In a posting on Twitter, Mr. Trudeau suggested he wasn’t out to create any controversy.

“I’m glad to support both Canadian products and sustainable fur. But it’s mostly just a family Christmas card,” he wrote.

The Canadian Press

Prime Minister Pierre Elliott Trudeau

I'm not sure how scandalous I find this "controversy". The Trudeau furs are debatable as there is tension between PETA's claims of cruel trapping vs the Snow Goose company's claims to environmental "sustainability" in acquiring and using furs. However, it is true that PETA does make exaggerated claims that then undermine their advocacy (like the claims about the current seal hunt). Trudeau's attack on PETA then may seem petty, but accurate. His "it's just a family holiday card" and "my dad wore fur" seem disingenuous--the card was sent to his constituents, the current and future voters of his riding; his father actually went canoeing and hunting and fishing in climates warranting the protective warmth of fur. He could have chosen ranched furs or humanely trapped furs and diminished the potential for criticism.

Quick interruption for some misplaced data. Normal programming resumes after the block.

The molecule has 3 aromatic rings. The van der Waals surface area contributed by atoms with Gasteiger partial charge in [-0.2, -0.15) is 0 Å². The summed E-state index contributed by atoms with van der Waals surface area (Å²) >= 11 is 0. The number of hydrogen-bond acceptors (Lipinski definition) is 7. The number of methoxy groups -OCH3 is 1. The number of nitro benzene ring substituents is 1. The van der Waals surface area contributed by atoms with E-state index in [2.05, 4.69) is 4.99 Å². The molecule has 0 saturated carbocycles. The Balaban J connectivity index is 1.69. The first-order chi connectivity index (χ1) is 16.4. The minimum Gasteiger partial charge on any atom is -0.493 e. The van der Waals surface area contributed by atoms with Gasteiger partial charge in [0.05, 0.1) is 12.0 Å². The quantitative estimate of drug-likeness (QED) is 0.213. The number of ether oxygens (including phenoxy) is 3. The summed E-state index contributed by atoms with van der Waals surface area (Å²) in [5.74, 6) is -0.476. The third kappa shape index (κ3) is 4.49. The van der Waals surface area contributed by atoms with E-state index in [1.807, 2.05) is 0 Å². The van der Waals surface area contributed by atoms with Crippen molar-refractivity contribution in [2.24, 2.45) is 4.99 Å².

I wonder how much of this is the manufacturing of controversy, or tapping into current political dilemmas, like who will lead the Liberal Party of Canada; as well as political correctness about luxury generally, and fur in particular. Perhaps it is about selling news?

Black ranch mink coat and hat

Your comments, thoughts, impressions?
Is it okay to wear fur--ranched only, humanely trapped, whatever--for warmth, style?
Should you expect to be paint bombed if you do?
In a multi-faith country is it acceptable or desireable to address Christmas in both its religious, and cultural or secular aspects?
Do you prefer to see only secular or cultural manifestations of Christmas in public places?
Can Trudeau legitimately claim that his card is simply a family card?
To what extent do these controversies seem manufactured to you?


Wendy said...

Shame on him! Fur is not acceptable. Killing another creature for vanity is not acceptable. He and his family are sending a very bad message IMHO.